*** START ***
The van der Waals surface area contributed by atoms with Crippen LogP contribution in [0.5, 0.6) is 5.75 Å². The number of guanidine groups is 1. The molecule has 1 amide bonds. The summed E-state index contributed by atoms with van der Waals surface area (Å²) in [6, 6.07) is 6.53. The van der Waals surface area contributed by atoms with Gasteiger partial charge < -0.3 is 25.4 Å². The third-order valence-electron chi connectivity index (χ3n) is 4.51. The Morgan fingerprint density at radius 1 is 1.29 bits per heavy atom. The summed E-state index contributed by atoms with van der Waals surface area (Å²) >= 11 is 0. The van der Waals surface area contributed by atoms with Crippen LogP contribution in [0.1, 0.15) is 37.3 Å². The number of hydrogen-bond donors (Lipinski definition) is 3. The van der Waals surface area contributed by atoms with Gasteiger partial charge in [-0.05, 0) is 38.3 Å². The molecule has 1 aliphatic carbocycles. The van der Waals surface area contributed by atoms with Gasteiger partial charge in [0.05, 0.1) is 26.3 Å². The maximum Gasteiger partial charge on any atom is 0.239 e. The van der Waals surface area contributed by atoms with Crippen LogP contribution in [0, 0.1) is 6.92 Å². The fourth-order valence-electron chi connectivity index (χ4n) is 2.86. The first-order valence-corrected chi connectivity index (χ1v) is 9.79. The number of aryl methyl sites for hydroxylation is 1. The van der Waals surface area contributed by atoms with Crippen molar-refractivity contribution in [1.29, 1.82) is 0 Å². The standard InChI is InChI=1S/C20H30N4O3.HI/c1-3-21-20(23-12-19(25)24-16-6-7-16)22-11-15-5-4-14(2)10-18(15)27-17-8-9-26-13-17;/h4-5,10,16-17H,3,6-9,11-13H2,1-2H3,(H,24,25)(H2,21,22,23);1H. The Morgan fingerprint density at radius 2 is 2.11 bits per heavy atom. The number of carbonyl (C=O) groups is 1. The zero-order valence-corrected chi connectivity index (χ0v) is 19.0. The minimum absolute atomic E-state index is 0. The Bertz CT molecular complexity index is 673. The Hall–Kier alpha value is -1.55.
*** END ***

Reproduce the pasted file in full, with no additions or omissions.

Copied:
The van der Waals surface area contributed by atoms with Crippen LogP contribution in [0.5, 0.6) is 5.75 Å². The number of guanidine groups is 1. The molecule has 1 amide bonds. The summed E-state index contributed by atoms with van der Waals surface area (Å²) in [6, 6.07) is 6.53. The van der Waals surface area contributed by atoms with Gasteiger partial charge < -0.3 is 25.4 Å². The third-order valence-electron chi connectivity index (χ3n) is 4.51. The Morgan fingerprint density at radius 1 is 1.29 bits per heavy atom. The summed E-state index contributed by atoms with van der Waals surface area (Å²) >= 11 is 0. The van der Waals surface area contributed by atoms with Crippen LogP contribution in [0.1, 0.15) is 37.3 Å². The number of hydrogen-bond donors (Lipinski definition) is 3. The van der Waals surface area contributed by atoms with Gasteiger partial charge in [-0.05, 0) is 38.3 Å². The molecule has 1 aliphatic carbocycles. The van der Waals surface area contributed by atoms with Gasteiger partial charge in [0.05, 0.1) is 26.3 Å². The maximum Gasteiger partial charge on any atom is 0.239 e. The van der Waals surface area contributed by atoms with Crippen LogP contribution in [0, 0.1) is 6.92 Å². The fourth-order valence-electron chi connectivity index (χ4n) is 2.86. The first-order valence-corrected chi connectivity index (χ1v) is 9.79. The number of aryl methyl sites for hydroxylation is 1. The van der Waals surface area contributed by atoms with Crippen molar-refractivity contribution in [1.29, 1.82) is 0 Å². The standard InChI is InChI=1S/C20H30N4O3.HI/c1-3-21-20(23-12-19(25)24-16-6-7-16)22-11-15-5-4-14(2)10-18(15)27-17-8-9-26-13-17;/h4-5,10,16-17H,3,6-9,11-13H2,1-2H3,(H,24,25)(H2,21,22,23);1H. The Morgan fingerprint density at radius 2 is 2.11 bits per heavy atom. The number of carbonyl (C=O) groups is 1. The zero-order valence-corrected chi connectivity index (χ0v) is 19.0. The minimum absolute atomic E-state index is 0. The Bertz CT molecular complexity index is 673. The Hall–Kier alpha value is -1.55.